In Browning-Ferris, the NLRB eliminated the requirement that the employer actually exercise control. Instead, the NLRB decided that a business need only retain the contractual right to control to be considered a joint employer, even if it never exercised its authority. Further, the NLRB rejected the direct, immediate, and not limited and routine criteria, holding instead that indirect control (e.g., control through an intermediary) would be sufficient to find joint employment.

 

You may be thinking (a) that makes no sense, and (b) how in the heck would I determine when my never-exercised authority over a contractor or other employer will make me a joint employer under the National Labor Relations Act? The “test” was as clear as mud.

 

What About OSHA?

Although the Browning-Ferris decision generated OSHA inspections of franchisees, mainly due to union complaints, federal OSHA never changed its multiemployer site analysis, which allows OSHA to cite one or multiple employers on a site based on their being:

  • The exposing employer whose employees were exposed to a hazard even if the employer did not create it.

  • The employer who created the hazard.

  • The employer who had a duty to correct the hazard.

  • The controlling employer (a general contractor or a factory bringing in contractors, etc.).

 

OSHA did not need a joint employer analysis, although some parties viewed the approach as a means to go after employers that never physically had any employees on the franchisee’s site.

California, Oregon, and Washington OSHAs have slightly different and arguably more straightforward approaches to multiemployer analysis.

 

The most problematic and heavily litigated issue is the discussion on controlling employer’s duties. After years of litigation, the multiemployer analysis is accepted throughout U.S. courts except in the 5th Circuit (Texas, Louisiana, Mississippi, and Puerto Rico). Our firm prevailed before the 5th Circuit in Secretary of Labor v. Hensel Phelps Construction Co., in which the appellate court rejected the controlling employer analysis as applied. The case is on appeal, so stay tuned. Temporary employees are a separate issue, with OSHA reserving the right to cite both the staffing employer and the party supervising them on a day-to-day basis.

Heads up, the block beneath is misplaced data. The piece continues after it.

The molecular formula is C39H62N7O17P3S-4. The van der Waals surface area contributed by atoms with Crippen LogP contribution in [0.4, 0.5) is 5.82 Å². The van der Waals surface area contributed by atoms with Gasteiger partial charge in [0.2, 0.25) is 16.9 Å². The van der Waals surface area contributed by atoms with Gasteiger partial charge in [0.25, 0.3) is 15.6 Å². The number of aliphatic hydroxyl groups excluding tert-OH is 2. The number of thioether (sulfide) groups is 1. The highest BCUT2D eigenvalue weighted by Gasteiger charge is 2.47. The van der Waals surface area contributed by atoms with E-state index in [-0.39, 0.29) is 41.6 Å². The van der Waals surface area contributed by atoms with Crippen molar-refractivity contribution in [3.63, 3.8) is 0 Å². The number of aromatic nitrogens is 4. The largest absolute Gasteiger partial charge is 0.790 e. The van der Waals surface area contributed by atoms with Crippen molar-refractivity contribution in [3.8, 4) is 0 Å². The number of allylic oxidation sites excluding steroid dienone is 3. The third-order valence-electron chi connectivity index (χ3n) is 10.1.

Why Did Hy-Brand Lose?

Despite being in different states, the two companies—Hy-Brand and Brandt Construction—were closely interconnected, with the same president, vice president, secretary, treasurer, and owners. Management exercised joint control over essential employment terms of workers from both companies; the control was direct and immediate, not limited and routine.

 

After several workers went on strike over alleged unsafe working conditions and perceived substandard wages and benefits, management terminated their employment. The employees brought unfair labor practice charges against both entities on a joint employment theory, and the administrative law judge found the entities to be joint employers by applying the Browning-Ferris standard. On Dec. 14, 2017, the full Trump NLRB issued a new Hy-Brand decision rejecting the Browning-Ferris test.

 

After the NLRB’s reversal in Hy-Brand, the NLRB asked the D.C. Circuit Court to reverse the Browning-Ferris decision. The court did so on Dec. 28, 2017, and, in a one-sentence decision, sent the case back to the NLRB. Nevertheless, the NLRB reasonably ruled in Hy-Brand that the two entities were joint employers even under the old standard.

 

Put simply, both the Obama and Trump NLRBs claimed to be following the traditional “common law test,” but arguably the new test is also common-sense based. Sadly, many areas have different approaches to determining joint employment, but the new NLRB actions signal closer alignment of its tests with the approaches under wage-hour, discrimination, and other legal schemes.

photo
About The Authors
Multiple Contributors
Howard Mavity

Howard Mavity is a partner in the Atlanta office of Fisher & Phillips. He can be reached at hmavity@fisherphillips.com

Karl Lindegren

Karl Lindegren is a partner in the Irvine and Los Angeles offices of Fisher & Phillips. He can be reached at  klindegren@fisherphillips.com